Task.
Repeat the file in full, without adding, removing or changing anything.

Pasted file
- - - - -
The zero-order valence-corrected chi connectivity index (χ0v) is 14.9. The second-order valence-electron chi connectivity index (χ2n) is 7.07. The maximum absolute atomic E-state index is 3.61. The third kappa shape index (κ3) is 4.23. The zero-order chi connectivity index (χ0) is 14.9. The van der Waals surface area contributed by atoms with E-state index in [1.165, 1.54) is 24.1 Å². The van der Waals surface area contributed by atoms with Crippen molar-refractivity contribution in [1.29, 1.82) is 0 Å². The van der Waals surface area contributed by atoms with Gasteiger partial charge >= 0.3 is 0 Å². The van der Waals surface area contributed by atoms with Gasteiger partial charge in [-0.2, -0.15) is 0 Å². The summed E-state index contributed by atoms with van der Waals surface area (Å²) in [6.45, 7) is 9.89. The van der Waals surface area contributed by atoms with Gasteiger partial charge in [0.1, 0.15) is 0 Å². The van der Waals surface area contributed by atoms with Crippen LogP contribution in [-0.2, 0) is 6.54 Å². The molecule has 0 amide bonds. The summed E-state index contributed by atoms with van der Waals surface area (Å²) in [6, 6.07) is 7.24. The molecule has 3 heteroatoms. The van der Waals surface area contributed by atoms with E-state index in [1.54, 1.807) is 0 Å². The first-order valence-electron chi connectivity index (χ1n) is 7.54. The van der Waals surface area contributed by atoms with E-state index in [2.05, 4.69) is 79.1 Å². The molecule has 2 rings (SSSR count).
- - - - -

The zero-order valence-corrected chi connectivity index (χ0v) is 14.9. The second-order valence-electron chi connectivity index (χ2n) is 7.07. The maximum absolute atomic E-state index is 3.61. The third kappa shape index (κ3) is 4.23. The zero-order chi connectivity index (χ0) is 14.9. The van der Waals surface area contributed by atoms with E-state index in [1.165, 1.54) is 24.1 Å². The van der Waals surface area contributed by atoms with Crippen molar-refractivity contribution in [1.29, 1.82) is 0 Å². The van der Waals surface area contributed by atoms with Gasteiger partial charge >= 0.3 is 0 Å². The van der Waals surface area contributed by atoms with Gasteiger partial charge in [-0.2, -0.15) is 0 Å². The summed E-state index contributed by atoms with van der Waals surface area (Å²) in [6.45, 7) is 9.89. The van der Waals surface area contributed by atoms with Gasteiger partial charge in [0.1, 0.15) is 0 Å². The van der Waals surface area contributed by atoms with Crippen LogP contribution in [-0.2, 0) is 6.54 Å². The molecule has 0 amide bonds. The summed E-state index contributed by atoms with van der Waals surface area (Å²) in [6, 6.07) is 7.24. The molecule has 3 heteroatoms. The van der Waals surface area contributed by atoms with E-state index in [1.54, 1.807) is 0 Å². The first-order valence-electron chi connectivity index (χ1n) is 7.54. The van der Waals surface area contributed by atoms with E-state index in [2.05, 4.69) is 79.1 Å². The molecule has 2 rings (SSSR count).